A Review of Netflix’s Bird Box (Contains Spoilers)

Sandra Bullock stars in new Netflix thriller.


Over the winter break, my sister and I decided to sit down and watch Bird Box on Netflix. After seeing dozens of memes about it on the internet, we were curious as to what all the buzz was about. It seemed like everyone was either raving over the movie or bashing it for being terrible, but there didn’t seem to be an in between.

The plot of the movie, which was adopted from a novel, is comparable to any typical sci-fi thriller. The protagonist Malorie (played by Sandra Bullock) is pregnant when an outbreak strikes, causing mass suicides and panic all over the world. Although her sister dies tragically, Malorie narrowly escapes death and finds herself in a safe house full of strangers. The unlikely group will have to work together to survive this ordeal. Malorie’s courageousness makes her a compelling character from the start, yet her character lacks other defining personality traits.

Photo from Hollywood Reporter.

Meanwhile, the plot is flashing back and forth between the past and present. When the movie begins, Malorie is blindfolded and rowing a boat with two children, who are blindfolded as well. The scenes from the river are supposed to represent the present moment. At first, the audience is confused. Why are these people wearing blindfolds? Why is there a sense of urgency? However, the scene then shifts five years back, and the story of how Malorie arrived at her current situation unfolds. We eventually find out that the two children are Girl and Boy, and that while Boy is Malorie’s biological son, Girl is the child of Malorie’s deceased friend, Olivia.

The movie is, without a doubt, suspenseful and entertaining. However, there were certainly flaws in the plot. The movie lacked originality and closely echoed the storyline of The Happening, where a similar unknown threat causes unexplainable deaths across the country. As most horror movies go, the characters die in order of increasing importance, leaving the protagonist to fend for herself (shocking). When Malorie, Girl, and Boy reach the rapids, I found it hard to believe that all three survive the capsize of the canoe in freezing, rocky water (Girl and Boy are five year olds who inferably can’t swim).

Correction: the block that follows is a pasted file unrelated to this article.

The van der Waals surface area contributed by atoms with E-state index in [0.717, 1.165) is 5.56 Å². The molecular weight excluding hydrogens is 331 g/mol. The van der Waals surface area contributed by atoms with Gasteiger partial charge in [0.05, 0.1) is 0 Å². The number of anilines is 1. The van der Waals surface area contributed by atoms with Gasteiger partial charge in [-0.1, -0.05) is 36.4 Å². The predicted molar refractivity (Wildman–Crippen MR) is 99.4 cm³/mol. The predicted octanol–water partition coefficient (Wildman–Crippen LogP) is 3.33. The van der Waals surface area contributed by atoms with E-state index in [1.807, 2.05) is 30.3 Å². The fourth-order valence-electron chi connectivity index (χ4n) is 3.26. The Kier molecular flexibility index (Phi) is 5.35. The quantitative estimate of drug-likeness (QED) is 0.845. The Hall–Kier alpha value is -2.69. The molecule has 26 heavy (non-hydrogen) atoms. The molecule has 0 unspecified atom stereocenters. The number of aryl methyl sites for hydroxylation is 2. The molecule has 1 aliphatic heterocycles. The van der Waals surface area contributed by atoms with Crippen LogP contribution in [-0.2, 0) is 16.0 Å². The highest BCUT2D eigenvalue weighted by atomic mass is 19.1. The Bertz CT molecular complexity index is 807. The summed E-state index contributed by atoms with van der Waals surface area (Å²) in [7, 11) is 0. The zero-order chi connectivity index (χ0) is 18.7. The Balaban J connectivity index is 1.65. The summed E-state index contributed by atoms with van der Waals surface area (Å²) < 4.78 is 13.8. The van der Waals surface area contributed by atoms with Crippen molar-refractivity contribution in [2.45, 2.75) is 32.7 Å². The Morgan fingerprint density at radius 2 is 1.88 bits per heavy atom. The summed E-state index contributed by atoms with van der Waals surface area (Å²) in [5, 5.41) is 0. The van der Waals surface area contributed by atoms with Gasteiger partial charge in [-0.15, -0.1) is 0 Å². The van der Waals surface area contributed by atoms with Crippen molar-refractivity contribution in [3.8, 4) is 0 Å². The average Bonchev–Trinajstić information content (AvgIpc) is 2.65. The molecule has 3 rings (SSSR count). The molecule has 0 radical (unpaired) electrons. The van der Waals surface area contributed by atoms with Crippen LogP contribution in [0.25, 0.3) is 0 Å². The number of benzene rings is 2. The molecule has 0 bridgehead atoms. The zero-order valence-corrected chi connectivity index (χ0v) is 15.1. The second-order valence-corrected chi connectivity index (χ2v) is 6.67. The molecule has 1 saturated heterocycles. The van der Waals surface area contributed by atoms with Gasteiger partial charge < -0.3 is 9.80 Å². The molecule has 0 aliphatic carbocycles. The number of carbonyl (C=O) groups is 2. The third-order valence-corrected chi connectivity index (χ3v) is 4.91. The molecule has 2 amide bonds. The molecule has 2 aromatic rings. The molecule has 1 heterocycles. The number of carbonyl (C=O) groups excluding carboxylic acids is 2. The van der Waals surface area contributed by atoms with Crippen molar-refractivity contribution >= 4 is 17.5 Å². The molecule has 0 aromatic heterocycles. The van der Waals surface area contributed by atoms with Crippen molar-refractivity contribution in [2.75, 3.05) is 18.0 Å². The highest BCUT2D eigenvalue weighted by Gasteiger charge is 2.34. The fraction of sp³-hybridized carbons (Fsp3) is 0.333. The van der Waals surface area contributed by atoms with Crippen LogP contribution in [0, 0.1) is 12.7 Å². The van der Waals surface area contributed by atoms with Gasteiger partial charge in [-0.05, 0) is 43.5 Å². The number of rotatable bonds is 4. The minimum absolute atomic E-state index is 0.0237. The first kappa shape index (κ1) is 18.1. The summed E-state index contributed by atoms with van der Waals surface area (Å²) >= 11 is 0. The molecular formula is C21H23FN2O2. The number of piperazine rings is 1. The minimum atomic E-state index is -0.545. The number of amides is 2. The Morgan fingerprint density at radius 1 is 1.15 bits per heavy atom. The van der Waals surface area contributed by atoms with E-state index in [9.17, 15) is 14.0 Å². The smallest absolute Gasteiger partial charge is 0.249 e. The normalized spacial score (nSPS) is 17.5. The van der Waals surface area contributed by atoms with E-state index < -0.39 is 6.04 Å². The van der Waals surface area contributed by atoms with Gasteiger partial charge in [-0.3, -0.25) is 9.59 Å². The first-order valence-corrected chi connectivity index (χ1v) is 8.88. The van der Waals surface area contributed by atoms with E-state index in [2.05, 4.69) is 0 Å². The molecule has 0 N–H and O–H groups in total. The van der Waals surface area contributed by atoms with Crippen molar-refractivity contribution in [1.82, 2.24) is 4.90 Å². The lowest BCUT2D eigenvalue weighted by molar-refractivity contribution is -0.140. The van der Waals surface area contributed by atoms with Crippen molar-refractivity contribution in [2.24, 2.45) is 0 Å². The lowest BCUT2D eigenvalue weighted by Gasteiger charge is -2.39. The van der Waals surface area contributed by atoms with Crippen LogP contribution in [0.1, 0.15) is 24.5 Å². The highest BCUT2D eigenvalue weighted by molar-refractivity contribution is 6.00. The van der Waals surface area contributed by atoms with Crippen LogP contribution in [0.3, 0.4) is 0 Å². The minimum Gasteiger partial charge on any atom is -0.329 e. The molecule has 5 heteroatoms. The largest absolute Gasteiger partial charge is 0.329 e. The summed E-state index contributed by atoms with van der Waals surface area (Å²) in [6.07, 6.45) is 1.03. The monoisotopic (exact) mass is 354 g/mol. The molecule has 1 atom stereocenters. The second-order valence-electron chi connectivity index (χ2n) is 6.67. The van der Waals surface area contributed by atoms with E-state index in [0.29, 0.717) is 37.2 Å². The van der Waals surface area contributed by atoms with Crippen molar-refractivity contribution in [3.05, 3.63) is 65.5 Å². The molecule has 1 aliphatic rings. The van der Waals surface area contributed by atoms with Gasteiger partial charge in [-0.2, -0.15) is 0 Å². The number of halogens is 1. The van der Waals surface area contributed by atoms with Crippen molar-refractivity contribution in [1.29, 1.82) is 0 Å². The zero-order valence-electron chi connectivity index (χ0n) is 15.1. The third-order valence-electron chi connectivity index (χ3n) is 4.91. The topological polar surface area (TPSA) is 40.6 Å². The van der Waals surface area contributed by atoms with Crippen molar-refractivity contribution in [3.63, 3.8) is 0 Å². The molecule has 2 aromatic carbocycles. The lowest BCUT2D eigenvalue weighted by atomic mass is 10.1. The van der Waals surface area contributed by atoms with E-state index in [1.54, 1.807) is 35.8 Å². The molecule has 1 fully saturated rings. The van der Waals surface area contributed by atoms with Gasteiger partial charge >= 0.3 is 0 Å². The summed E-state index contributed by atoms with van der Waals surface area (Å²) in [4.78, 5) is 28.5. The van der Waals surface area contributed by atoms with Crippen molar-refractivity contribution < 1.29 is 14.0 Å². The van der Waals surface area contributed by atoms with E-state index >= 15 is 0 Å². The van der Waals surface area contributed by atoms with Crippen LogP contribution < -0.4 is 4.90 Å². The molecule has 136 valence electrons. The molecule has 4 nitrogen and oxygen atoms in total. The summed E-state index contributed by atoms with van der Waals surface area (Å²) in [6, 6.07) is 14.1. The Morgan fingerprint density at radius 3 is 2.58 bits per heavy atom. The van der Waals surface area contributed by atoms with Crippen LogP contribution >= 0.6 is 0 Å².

Photo from The Daily Beast.

The ending is also slightly disappointing. Although it provides a solution for Malorie, Girl, and Boy, the overall conflict is left unresolved. In other words, we never find out what the real cause of the outbreak was, or any explanation regarding the invisible force that caused everyone to kill themselves.

Some student had very strong opinions about Bird Box. Junior Declan Lavelle said, “I hated it. There was nothing to look at that was actually scary. If people are going crazy, I want to see what they are going crazy about.” Senior Henry Friedrich disagreed. “I loved it,” he said, adding, “If you’re ever watching a movie with Sandra Bullock, you know she’s either going to die or overcome [the problem].”

Others were less locked in one way or another. “It was interesting, but it was just a typical apocalypse movie that didn’t really shy away from the cliches,” said freshman Riley Chapman.

In the wake of the Bird Box frenzy, fans have started to post videos of themselves doing risky stunts wearing blindfolds on social media. Netflix warned in a tweet, “PLEASE DO NOT HURT YOURSELVES WITH THIS BIRD BOX CHALLENGE. We don’t know how this started, and we appreciate the love, but Boy and Girl have just one wish for 2019 and it is that you not end up in the hospital due to memes.”

A man doing the Bird Box Challenge. Photo from Deadline.

Bird Box is an okay movie at best, and it’s definitely not worth the hype. However, I can’t say I regret watching it because I like to know what people are talking about. In the near future, it will likely continue to receive attention due to its intense presence across social media. Until the craze dies down, keep your blindfolds on!